Pumpkin

Cucurbita maxima Duchesne ex Lam.

Synonyms - Cucurbita moschata, Cucurbita pepo.

Order: Violales

Family: Cucurbitaceae

Names:

Cucurbita
Maxima
Pumpkin

Other Names:

Wild Pumpkin.

Summary:

A rapidly growing, summer vine with large leaves, yellow flowers and large fruit.

Description:

Cotyledons:

Two.

Leaves:

Stipules -
Petiole - Long, thick, vertical.
Blade - Large.

Stems:

Long, weak, low lying.

Flower head:

Flowers:

Yellow orange. Separate male and female flowers on the one plant.
Ovary -
Sepals -
Petals -
Stamens -
Anthers -

Fruit:

Large, shape varies depending on the variety, thick skinned with orange flesh surrounding a somewhat cavernous centre containing many seeds.

Seeds:

Flattened, tear shaped, yellow.

Roots:

Deep extensive root system.

Key Characters:

Biology:

Life cycle:

Annual vine. Seeds are usually planted in spring and Pumpkins are ready to harvest in 3-5 months.

Physiology:

Optimum temperature from 18-300C.
Susceptible to frost and prolonged exposure to temperatures below 100C.

Reproduction:

Require bees or insects for pollination.

Flowering times:

Summer.

Seed Biology and Germination:

Seed requires temperatures above 160C to germinate with an optimum of 24-350C.
Seedlings very prone to damping off fungus in cool conditions.

Vegetative Propagules:

None.

Hybrids:

Many commercial varieties.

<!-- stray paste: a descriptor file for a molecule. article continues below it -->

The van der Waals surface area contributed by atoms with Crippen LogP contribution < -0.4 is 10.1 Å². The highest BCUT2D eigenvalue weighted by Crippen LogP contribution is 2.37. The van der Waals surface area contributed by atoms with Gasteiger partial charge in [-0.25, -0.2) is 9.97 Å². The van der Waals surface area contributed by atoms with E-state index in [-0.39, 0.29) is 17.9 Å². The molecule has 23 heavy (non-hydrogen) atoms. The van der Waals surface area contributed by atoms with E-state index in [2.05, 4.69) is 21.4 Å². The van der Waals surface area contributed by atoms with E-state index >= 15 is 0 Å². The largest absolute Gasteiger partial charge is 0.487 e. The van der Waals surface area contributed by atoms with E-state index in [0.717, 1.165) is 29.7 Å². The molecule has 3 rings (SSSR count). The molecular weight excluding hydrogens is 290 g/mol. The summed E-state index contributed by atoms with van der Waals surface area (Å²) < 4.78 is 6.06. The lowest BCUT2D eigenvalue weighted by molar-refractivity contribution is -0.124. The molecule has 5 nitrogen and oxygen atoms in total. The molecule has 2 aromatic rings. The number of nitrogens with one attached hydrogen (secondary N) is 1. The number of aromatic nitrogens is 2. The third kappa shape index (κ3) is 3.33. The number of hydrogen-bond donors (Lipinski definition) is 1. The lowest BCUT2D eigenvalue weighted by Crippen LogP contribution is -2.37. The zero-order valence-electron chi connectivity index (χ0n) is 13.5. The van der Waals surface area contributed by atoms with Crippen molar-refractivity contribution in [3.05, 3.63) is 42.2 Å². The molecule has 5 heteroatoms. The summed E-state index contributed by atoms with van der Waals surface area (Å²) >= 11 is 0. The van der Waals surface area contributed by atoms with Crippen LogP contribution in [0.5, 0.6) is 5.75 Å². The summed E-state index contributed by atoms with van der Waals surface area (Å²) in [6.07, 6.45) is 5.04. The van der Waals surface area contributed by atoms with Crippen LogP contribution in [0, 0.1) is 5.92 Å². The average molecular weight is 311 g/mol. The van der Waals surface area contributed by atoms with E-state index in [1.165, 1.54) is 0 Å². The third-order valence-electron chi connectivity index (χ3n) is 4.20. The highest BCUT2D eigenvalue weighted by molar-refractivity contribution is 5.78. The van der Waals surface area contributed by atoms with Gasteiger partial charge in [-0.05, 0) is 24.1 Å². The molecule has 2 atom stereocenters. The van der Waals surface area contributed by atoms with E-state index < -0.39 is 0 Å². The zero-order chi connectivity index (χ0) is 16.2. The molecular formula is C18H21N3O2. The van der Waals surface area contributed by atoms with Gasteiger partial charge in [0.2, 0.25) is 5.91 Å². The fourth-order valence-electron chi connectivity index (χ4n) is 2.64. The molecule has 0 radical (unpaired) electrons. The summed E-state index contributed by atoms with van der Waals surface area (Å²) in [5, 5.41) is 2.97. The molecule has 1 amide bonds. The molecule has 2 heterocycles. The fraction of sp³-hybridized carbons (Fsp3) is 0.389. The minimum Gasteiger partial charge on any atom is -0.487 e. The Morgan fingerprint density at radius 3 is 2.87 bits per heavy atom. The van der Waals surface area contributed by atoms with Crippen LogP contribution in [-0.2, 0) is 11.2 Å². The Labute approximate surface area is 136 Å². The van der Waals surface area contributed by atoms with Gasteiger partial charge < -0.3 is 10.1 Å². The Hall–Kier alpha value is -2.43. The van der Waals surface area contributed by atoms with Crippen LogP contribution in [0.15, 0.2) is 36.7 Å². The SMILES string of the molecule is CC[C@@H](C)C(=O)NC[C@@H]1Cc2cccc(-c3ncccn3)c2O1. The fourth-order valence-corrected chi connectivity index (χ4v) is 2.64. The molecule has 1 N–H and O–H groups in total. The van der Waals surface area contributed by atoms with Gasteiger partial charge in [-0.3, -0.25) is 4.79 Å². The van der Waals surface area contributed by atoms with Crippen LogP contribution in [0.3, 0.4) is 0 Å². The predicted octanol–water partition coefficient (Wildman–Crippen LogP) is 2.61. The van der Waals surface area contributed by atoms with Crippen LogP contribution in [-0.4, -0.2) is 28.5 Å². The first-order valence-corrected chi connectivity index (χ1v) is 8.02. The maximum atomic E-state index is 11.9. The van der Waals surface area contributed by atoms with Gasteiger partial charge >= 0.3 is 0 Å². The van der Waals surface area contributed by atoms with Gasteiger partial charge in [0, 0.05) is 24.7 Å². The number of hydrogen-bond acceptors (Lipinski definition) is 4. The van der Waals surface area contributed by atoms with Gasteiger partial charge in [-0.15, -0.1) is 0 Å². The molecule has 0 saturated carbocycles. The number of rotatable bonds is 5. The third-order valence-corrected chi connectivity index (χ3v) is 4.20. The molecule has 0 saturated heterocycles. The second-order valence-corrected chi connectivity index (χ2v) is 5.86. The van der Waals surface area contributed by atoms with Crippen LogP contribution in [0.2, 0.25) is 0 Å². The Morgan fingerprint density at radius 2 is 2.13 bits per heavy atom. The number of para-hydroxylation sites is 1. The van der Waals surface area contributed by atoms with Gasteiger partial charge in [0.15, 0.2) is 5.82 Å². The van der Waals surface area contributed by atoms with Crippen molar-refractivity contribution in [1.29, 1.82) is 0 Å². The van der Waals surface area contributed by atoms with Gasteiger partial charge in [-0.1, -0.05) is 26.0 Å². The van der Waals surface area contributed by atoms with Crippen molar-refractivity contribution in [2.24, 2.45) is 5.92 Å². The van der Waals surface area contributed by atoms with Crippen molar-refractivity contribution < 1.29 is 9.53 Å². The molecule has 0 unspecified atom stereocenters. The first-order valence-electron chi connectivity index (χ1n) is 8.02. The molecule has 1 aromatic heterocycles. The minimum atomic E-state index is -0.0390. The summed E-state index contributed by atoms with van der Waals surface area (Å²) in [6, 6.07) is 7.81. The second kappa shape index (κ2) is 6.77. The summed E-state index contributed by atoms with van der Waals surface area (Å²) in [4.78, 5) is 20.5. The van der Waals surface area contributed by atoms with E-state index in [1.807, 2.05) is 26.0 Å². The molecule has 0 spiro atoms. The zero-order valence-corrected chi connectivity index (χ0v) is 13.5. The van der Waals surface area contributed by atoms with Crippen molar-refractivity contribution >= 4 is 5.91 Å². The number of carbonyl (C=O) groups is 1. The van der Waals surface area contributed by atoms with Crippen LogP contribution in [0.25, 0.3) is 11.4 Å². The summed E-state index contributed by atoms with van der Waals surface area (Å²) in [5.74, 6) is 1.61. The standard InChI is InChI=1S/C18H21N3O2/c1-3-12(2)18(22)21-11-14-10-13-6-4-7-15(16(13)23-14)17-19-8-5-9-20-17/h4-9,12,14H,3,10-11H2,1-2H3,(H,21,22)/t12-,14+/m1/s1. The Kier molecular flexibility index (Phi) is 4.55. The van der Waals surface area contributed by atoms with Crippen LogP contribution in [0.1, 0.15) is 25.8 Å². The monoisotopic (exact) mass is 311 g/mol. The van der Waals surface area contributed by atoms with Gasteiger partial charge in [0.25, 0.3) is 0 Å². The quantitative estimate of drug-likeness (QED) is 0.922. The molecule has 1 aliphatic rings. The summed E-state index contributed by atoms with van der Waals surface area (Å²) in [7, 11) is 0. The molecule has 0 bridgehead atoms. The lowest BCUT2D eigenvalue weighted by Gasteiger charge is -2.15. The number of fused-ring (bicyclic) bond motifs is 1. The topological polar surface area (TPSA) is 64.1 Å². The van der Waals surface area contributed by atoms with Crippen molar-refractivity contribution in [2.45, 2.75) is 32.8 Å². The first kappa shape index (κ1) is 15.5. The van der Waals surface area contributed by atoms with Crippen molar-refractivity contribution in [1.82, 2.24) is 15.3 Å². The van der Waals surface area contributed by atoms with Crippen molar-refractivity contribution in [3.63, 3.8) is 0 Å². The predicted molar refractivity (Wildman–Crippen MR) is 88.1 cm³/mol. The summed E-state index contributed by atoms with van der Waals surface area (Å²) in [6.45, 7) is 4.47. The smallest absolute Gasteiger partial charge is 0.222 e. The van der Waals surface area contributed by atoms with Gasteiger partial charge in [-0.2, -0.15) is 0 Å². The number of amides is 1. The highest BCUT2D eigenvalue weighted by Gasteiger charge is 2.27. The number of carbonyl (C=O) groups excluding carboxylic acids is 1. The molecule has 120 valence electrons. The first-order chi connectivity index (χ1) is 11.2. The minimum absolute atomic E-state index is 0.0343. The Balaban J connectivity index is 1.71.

Allelopathy:

Population Dynamics and Dispersal:

Spread mainly by intentional planting of seed and where household refuse is dumped.

Origin and History:

South America.
Introduced as a vegetable crop.

Distribution:

ACT, NSW, NT, QLD, SA, TAS, VIC, WA.
Naturalised in QLD, NSW, VIC.

Courtesy Australia's Virtual Herbarium.

Habitats:

Climate:

Temperate.
Warm season crop.

Soil:

Prefer deep, friable soils with a pH of 5-6.5.

Plant Associations:

Significance:

Beneficial:

Common vegetable.
Pollen source for bees.

Detrimental:

Weed of urban bushland and disturbed areas.

Toxicity:

Not recorded as toxic.

Legislation:

None.

Management and Control:

Thresholds:

Eradication strategies:

Herbicide resistance:

Biological Control:

Insect pests include Pumpkin Beetle, Spider Mite, Cucumber Fly and Helicoverpa.
Diseases include Powdery Mildew, Downy Mildew, Fusarium Root Rot, Fusarium Wilt, Gummy Stem Blight and Cucumber Mosaic Virus.

Related plants:

Marrow (Cucurbita pepo)
Pumpkin (Cucurbita maxima)
Pumpkin (Cucurbita moschata)

Plants of similar appearance:

References:

Hussey, B.M.J., Keighery, G.J., Cousens, R.D., Dodd, J. and Lloyd, S.G. (1997). Western Weeds. A guide to the weeds of Western Australia. (Plant Protection Society of Western Australia, Perth, Western Australia). P140.

Lazarides, M. and Hince, B. (1993). CSIRO handbook of economic plants of Australia. (CSIRO, Melbourne). #380.1.

Reid, R.L. (1990) The Manual of Australian Agriculture. (Butterworths, Sydney). P144-145.

Acknowledgments:

Collated by HerbiGuide. Phone 08 98444064 or www.herbiguide.com.au for more information.